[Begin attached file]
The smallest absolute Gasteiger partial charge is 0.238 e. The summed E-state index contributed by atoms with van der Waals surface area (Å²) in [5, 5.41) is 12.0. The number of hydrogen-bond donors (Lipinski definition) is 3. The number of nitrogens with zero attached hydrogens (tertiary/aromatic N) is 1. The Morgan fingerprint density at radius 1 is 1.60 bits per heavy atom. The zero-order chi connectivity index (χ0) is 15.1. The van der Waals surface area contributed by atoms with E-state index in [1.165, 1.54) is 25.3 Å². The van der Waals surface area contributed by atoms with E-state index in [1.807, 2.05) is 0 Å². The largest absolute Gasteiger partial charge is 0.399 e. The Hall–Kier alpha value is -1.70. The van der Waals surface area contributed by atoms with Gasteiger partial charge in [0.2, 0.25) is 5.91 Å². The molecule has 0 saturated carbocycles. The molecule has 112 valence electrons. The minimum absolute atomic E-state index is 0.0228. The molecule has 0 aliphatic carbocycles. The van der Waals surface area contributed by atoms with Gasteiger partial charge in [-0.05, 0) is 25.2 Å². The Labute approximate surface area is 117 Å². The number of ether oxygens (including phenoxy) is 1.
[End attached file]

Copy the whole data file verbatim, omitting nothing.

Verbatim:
The smallest absolute Gasteiger partial charge is 0.238 e. The summed E-state index contributed by atoms with van der Waals surface area (Å²) in [5, 5.41) is 12.0. The number of hydrogen-bond donors (Lipinski definition) is 3. The number of nitrogens with zero attached hydrogens (tertiary/aromatic N) is 1. The Morgan fingerprint density at radius 1 is 1.60 bits per heavy atom. The zero-order chi connectivity index (χ0) is 15.1. The van der Waals surface area contributed by atoms with E-state index in [1.165, 1.54) is 25.3 Å². The van der Waals surface area contributed by atoms with E-state index in [1.807, 2.05) is 0 Å². The largest absolute Gasteiger partial charge is 0.399 e. The Hall–Kier alpha value is -1.70. The van der Waals surface area contributed by atoms with Gasteiger partial charge in [0.2, 0.25) is 5.91 Å². The molecule has 0 saturated carbocycles. The molecule has 112 valence electrons. The minimum absolute atomic E-state index is 0.0228. The molecule has 0 aliphatic carbocycles. The van der Waals surface area contributed by atoms with Gasteiger partial charge in [-0.05, 0) is 25.2 Å². The Labute approximate surface area is 117 Å². The number of ether oxygens (including phenoxy) is 1.